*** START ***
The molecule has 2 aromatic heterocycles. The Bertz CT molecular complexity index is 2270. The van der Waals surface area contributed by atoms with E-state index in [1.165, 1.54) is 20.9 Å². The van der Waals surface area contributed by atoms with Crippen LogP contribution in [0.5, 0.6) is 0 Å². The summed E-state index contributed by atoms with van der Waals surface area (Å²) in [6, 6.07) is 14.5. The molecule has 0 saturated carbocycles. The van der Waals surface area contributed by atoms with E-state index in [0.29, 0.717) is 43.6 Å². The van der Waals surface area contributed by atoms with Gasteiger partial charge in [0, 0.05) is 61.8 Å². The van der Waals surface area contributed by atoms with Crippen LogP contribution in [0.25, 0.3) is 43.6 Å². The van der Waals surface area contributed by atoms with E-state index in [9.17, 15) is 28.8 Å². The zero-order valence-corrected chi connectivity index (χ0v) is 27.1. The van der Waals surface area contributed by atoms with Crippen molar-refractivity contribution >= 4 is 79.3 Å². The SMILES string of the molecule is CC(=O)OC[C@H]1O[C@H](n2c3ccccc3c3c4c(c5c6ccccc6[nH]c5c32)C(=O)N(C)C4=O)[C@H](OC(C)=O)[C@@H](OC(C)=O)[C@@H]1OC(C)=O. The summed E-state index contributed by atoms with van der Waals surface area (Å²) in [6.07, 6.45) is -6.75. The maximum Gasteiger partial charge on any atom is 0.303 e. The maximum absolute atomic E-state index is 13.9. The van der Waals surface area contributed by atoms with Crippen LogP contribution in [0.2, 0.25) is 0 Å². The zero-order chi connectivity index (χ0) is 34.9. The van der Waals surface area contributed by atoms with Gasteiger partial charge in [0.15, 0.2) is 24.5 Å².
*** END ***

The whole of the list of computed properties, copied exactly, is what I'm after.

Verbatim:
The molecule has 2 aromatic heterocycles. The Bertz CT molecular complexity index is 2270. The van der Waals surface area contributed by atoms with E-state index in [1.165, 1.54) is 20.9 Å². The van der Waals surface area contributed by atoms with Crippen LogP contribution in [0.5, 0.6) is 0 Å². The summed E-state index contributed by atoms with van der Waals surface area (Å²) in [6, 6.07) is 14.5. The molecule has 0 saturated carbocycles. The van der Waals surface area contributed by atoms with E-state index in [0.29, 0.717) is 43.6 Å². The van der Waals surface area contributed by atoms with Gasteiger partial charge in [0, 0.05) is 61.8 Å². The van der Waals surface area contributed by atoms with Crippen LogP contribution in [0.25, 0.3) is 43.6 Å². The van der Waals surface area contributed by atoms with E-state index in [9.17, 15) is 28.8 Å². The zero-order valence-corrected chi connectivity index (χ0v) is 27.1. The van der Waals surface area contributed by atoms with Crippen molar-refractivity contribution >= 4 is 79.3 Å². The SMILES string of the molecule is CC(=O)OC[C@H]1O[C@H](n2c3ccccc3c3c4c(c5c6ccccc6[nH]c5c32)C(=O)N(C)C4=O)[C@H](OC(C)=O)[C@@H](OC(C)=O)[C@@H]1OC(C)=O. The summed E-state index contributed by atoms with van der Waals surface area (Å²) in [6.07, 6.45) is -6.75. The maximum Gasteiger partial charge on any atom is 0.303 e. The maximum absolute atomic E-state index is 13.9. The van der Waals surface area contributed by atoms with Crippen LogP contribution in [0.2, 0.25) is 0 Å². The zero-order chi connectivity index (χ0) is 34.9. The van der Waals surface area contributed by atoms with Gasteiger partial charge in [0.15, 0.2) is 24.5 Å².